To this resistor 75, in particular, is connected the cathode of a diode 22, to whose anode is connected the positive electrode of a battery 60, and to this positive electrode of the battery 60 is connected a DC-DC converter 23 together with the receiver section 32 and amplifier 33. To the negative electrode of this battery 60 are connected the capacitors 76 and 77 and the emitter of the transistor 71, together with one terminal of a power switch 80. Further in parallel with this battery 60 is connected a capacitor 24.

The other terminal of the power switch 80 is connected to the grounding terminal of the receiver section 32, decoder 35, DC-DC converter 23 and amplifier 33.

Further, the output of the DC-DC converter 23 is led, by way of the decoder 35 and resistor 74, to the collector of the transistor 71.

In this circuit, a signal demodulated by the receiver section 32, for receiving signals picked up by the antenna 31, is fed to the decoder 35, which determines whether or not the input signal is the designated signal. Determining that it is, the decoder 35 activates the amplifier 33, which then drives the speaker 34 to sound an alert tone. The oscillator circuit 70 supplies the decoder 35 with a reference timing signal. By frequency-dividing this reference timing signal, the decoder 35 provides various timing signals needed for the receiving operation and gives the frequency of the alert tone by frequency-dividing the clock signal.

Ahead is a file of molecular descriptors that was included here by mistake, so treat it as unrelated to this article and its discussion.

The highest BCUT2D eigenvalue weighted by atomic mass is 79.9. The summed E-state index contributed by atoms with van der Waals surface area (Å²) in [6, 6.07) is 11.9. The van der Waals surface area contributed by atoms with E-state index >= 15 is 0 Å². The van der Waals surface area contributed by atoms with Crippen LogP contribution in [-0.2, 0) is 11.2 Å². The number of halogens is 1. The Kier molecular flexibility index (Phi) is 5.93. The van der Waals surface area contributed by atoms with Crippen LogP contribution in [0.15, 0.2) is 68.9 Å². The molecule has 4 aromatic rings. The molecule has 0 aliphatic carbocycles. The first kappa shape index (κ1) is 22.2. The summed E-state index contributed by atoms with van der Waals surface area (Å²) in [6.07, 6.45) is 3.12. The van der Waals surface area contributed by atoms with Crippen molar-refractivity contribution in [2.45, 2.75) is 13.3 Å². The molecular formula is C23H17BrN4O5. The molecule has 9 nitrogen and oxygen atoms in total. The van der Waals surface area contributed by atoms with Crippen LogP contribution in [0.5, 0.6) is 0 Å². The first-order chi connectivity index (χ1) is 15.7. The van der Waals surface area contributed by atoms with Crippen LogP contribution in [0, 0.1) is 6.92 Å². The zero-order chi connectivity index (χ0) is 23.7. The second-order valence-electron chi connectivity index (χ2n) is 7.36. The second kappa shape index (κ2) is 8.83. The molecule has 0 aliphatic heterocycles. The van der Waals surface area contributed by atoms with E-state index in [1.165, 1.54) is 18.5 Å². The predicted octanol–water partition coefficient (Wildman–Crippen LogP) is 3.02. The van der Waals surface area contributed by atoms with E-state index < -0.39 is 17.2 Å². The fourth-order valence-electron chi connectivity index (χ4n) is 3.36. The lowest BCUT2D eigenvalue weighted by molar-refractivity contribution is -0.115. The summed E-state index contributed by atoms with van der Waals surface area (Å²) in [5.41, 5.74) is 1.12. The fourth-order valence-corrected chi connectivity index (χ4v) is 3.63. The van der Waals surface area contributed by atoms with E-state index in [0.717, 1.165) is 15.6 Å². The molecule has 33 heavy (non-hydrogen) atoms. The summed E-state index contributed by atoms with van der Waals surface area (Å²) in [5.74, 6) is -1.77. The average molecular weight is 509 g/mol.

Next will be described the characterizing operation of the present invention. In a radio communication receiver according to the invention, like in a conventional receiver, the oscillator circuit 70 is always kept active even when the power switch 80 is off. In this instance, power from the battery 60 is fed by way of the diode 22 to the oscillator 70. Thus, the power is supplied by way of the resistor 75 to the collector of the transistor 71. The crystal 78, which is connected between the base and emitter of the transistor 71, constantly oscillates on the one-volt power system. As the constant oscillation of this oscillator circuit 70 takes place at 1 V, it consumes little power.